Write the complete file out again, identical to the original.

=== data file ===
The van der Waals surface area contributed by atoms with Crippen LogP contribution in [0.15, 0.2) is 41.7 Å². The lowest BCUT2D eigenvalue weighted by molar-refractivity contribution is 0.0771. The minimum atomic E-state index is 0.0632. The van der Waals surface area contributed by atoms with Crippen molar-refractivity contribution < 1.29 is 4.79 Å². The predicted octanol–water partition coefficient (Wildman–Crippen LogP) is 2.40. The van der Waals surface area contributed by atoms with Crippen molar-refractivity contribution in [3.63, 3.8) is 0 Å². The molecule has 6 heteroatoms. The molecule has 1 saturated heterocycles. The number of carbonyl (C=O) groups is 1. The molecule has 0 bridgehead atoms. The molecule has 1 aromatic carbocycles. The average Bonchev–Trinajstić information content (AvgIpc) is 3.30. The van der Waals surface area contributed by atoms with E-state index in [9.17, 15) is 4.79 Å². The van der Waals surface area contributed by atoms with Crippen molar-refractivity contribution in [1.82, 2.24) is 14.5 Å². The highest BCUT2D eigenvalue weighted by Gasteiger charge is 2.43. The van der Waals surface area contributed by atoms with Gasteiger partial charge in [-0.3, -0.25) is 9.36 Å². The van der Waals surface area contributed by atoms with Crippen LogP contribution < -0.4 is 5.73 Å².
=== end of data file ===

The van der Waals surface area contributed by atoms with Crippen LogP contribution in [0.15, 0.2) is 41.7 Å². The lowest BCUT2D eigenvalue weighted by molar-refractivity contribution is 0.0771. The minimum atomic E-state index is 0.0632. The van der Waals surface area contributed by atoms with Crippen molar-refractivity contribution < 1.29 is 4.79 Å². The predicted octanol–water partition coefficient (Wildman–Crippen LogP) is 2.40. The van der Waals surface area contributed by atoms with Crippen molar-refractivity contribution in [3.63, 3.8) is 0 Å². The molecule has 6 heteroatoms. The molecule has 1 saturated heterocycles. The number of carbonyl (C=O) groups is 1. The molecule has 0 bridgehead atoms. The molecule has 1 aromatic carbocycles. The average Bonchev–Trinajstić information content (AvgIpc) is 3.30. The van der Waals surface area contributed by atoms with E-state index in [9.17, 15) is 4.79 Å². The van der Waals surface area contributed by atoms with Crippen molar-refractivity contribution in [1.82, 2.24) is 14.5 Å². The highest BCUT2D eigenvalue weighted by Gasteiger charge is 2.43. The van der Waals surface area contributed by atoms with Gasteiger partial charge in [-0.3, -0.25) is 9.36 Å². The van der Waals surface area contributed by atoms with Crippen LogP contribution < -0.4 is 5.73 Å².